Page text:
On the other hand, China became the No. 1 destination of global foreign investments in 2020, and US investments in China have continued to grow. According to the U.S. Bureau of Economic Analysis, net US FDI flows to China in 2019 were $7.5 billion (up 20% from 2018). Additionally, the stock of US FDI in China was $116.2 billion (up 6% from 2018).
The trade war has hurt both sides and should end soon. A bilateral investment treaty (BIT) has been under consideration for some time. It is high time that the two countries reached an agreement and regulated their investments.
- What does conflict between the United States and China over Motor Sich in Zaporizhzhya tell us about the US-China competition? Why is Beijing interested in the deal and what is Washington afraid of?
- China has long been interested in weapons and military technologies from Russia and former Soviet republics. The hulk of China’s first aircraft carrier Liaoning was actually purchased from Ukraine in 1998 before it was refurbished and commissioned in 2012.
Motor Sich in Ukraine is one of the largest engine manufacturers for airplanes and helicopters worldwide. In early 2017 China’s Beijing Skyrizon Aviation purchased a 41% holding in Motor Sich, but in September 2017 a Ukrainian court froze the deal for national security reasons. Vyacheslav Bohuslayev, the owner of Motor Sich, reportedly backs the Chinese investors since his company desperately needs new capital to modernize and stay competitive. But the United States has been pressuring Ukraine to block the sale of the defense company to companies in China.
Similar cases have happened in other countries where defense deals with China were aborted due to national security concerns and US pressures, notably Israel. The United States worries that the Chinese investors may steal sensitive technologies and transfer them to the Chinese military. So this is a typical case of strategic rivalry and lack of trust between the United States and China.
- China called the joint exercises of two US aircraft carrier groups in the South China Sea "a show of force" that does not contribute to peace and stability in the region. How would you comment on this? What caused the frequent visits of US warships and aircraft in the South China Sea?
- It is a vicious cycle and a dangerous situation in the South China Sea. The United States has accused China of being aggressive in the region and bullying smaller claimants to the disputed islands in the South China Sea. In the name of defending its sovereignty, China has expanded artificial islands and built runways on some bigger islands in the region. China also challenged and dismissed the ruling of an international court of tribunal in favor of the Philippines in 2016.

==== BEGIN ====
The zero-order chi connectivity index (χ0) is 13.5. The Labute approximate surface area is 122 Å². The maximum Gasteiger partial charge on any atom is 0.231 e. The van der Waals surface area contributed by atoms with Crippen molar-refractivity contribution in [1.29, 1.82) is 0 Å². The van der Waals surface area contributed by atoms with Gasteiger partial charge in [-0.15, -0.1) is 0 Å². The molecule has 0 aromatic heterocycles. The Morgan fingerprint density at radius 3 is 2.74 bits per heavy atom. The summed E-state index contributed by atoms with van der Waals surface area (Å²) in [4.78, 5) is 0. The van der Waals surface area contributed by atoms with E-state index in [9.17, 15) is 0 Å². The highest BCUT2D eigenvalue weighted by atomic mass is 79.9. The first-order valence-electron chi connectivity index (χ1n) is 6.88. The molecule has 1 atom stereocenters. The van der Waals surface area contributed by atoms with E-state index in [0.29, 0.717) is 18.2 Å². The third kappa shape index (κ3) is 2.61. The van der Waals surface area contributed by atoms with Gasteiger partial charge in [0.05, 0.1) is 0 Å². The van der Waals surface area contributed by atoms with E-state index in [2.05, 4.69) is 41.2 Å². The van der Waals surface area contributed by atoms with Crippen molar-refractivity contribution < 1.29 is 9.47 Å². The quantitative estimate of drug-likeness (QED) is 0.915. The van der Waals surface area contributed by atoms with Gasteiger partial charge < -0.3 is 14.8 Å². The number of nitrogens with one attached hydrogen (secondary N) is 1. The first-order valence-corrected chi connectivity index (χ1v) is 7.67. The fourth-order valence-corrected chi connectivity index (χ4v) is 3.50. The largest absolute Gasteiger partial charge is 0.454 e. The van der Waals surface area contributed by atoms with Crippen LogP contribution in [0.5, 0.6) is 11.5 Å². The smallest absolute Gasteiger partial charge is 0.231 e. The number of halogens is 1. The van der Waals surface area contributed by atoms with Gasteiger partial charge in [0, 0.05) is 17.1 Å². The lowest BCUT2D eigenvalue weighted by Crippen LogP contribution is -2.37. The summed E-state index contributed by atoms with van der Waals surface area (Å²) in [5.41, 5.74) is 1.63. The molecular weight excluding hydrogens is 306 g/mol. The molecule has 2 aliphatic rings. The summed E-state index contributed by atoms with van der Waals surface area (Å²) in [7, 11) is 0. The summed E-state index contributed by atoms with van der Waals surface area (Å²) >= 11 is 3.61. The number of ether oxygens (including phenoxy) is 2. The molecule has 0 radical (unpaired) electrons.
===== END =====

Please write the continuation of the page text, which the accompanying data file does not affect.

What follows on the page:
To push back against what it perceives as Chinese aggressiveness, the US has conducted “freedom of navigations” in the region by sending warships and flying military aircraft to the South China Sea. China has condemned such “freedom of navigations” as muscle-flexing which is unconducive to peace in the region. Beijing also attacks Washington for interfering in Asian affairs and adding fuel to the fire in the disputed region, to which the US is not a claimant.
The South China Sea has become a dangerous hotspot where military conflict between the United States and China has become likely. The priority now is for both powers to deescalate tensions there. Negotiation, not militarization, is the only viable solution to the disputes in the South China Sea and elsewhere.
- Taiwan's status is a red line for Beijing. If Taiwan declares independence, what will China do?
- This is a complicated issue. Simply put, many people in Taiwan believe Taiwan, or officially “The Republic of China,” is already independent, so there is no need to declare independence. Beijing’s bottom line is that no matter what Taiwan says or does, Taiwan and mainland China are part of the same country, which is consistent with the Republic of China Constitution and which was the foundation of the cordial relationship across the Taiwan Strait when the KMT was in power.
If this red line is crossed, Beijing will be compelled to take actions to end Taiwan’s de facto independence status, by force if necessary. For all the political, historical, economic, and strategic considerations, the Chinese Communist Party cannot allow Taiwan to be permanently separate from China. Yet, no one wants conflict in the Taiwan Strait, so the situation has to be handled very cautiously. Both sides also need to be creative in maintaining peace across the Taiwan Strait and finding a mutually acceptable solution to this issue.